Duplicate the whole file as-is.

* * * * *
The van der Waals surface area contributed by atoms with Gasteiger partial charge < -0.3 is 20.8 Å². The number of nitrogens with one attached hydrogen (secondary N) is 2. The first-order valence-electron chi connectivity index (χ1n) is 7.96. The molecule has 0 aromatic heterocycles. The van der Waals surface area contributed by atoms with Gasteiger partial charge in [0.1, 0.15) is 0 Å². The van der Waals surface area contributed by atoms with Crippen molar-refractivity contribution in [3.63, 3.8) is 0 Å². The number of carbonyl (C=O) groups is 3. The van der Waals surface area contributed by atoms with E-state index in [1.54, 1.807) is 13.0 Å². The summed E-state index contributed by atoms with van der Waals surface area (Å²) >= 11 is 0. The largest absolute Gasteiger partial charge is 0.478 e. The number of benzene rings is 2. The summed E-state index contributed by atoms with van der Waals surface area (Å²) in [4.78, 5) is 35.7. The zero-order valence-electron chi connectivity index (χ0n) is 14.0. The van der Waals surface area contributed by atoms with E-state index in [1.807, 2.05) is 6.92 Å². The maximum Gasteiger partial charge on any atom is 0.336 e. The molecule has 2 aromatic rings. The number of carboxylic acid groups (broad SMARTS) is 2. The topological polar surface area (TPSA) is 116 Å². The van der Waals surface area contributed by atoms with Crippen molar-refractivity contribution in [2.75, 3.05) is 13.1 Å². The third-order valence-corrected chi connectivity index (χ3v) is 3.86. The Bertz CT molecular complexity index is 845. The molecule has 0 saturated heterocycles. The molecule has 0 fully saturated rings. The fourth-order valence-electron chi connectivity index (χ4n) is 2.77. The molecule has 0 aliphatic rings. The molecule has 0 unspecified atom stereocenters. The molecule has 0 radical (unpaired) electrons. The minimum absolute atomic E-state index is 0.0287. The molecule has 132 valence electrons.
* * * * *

The van der Waals surface area contributed by atoms with Gasteiger partial charge < -0.3 is 20.8 Å². The number of nitrogens with one attached hydrogen (secondary N) is 2. The first-order valence-electron chi connectivity index (χ1n) is 7.96. The molecule has 0 aromatic heterocycles. The van der Waals surface area contributed by atoms with Gasteiger partial charge in [0.1, 0.15) is 0 Å². The van der Waals surface area contributed by atoms with Crippen molar-refractivity contribution in [3.63, 3.8) is 0 Å². The number of carbonyl (C=O) groups is 3. The van der Waals surface area contributed by atoms with E-state index in [1.54, 1.807) is 13.0 Å². The summed E-state index contributed by atoms with van der Waals surface area (Å²) >= 11 is 0. The largest absolute Gasteiger partial charge is 0.478 e. The number of benzene rings is 2. The summed E-state index contributed by atoms with van der Waals surface area (Å²) in [4.78, 5) is 35.7. The zero-order valence-electron chi connectivity index (χ0n) is 14.0. The van der Waals surface area contributed by atoms with E-state index in [1.807, 2.05) is 6.92 Å². The maximum Gasteiger partial charge on any atom is 0.336 e. The molecule has 2 aromatic rings. The number of carboxylic acid groups (broad SMARTS) is 2. The topological polar surface area (TPSA) is 116 Å². The van der Waals surface area contributed by atoms with Crippen molar-refractivity contribution in [2.75, 3.05) is 13.1 Å². The third-order valence-corrected chi connectivity index (χ3v) is 3.86. The Bertz CT molecular complexity index is 845. The molecule has 0 saturated heterocycles. The molecule has 0 fully saturated rings. The fourth-order valence-electron chi connectivity index (χ4n) is 2.77. The molecule has 0 aliphatic rings. The molecule has 0 unspecified atom stereocenters. The molecule has 0 radical (unpaired) electrons. The minimum absolute atomic E-state index is 0.0287. The molecule has 132 valence electrons.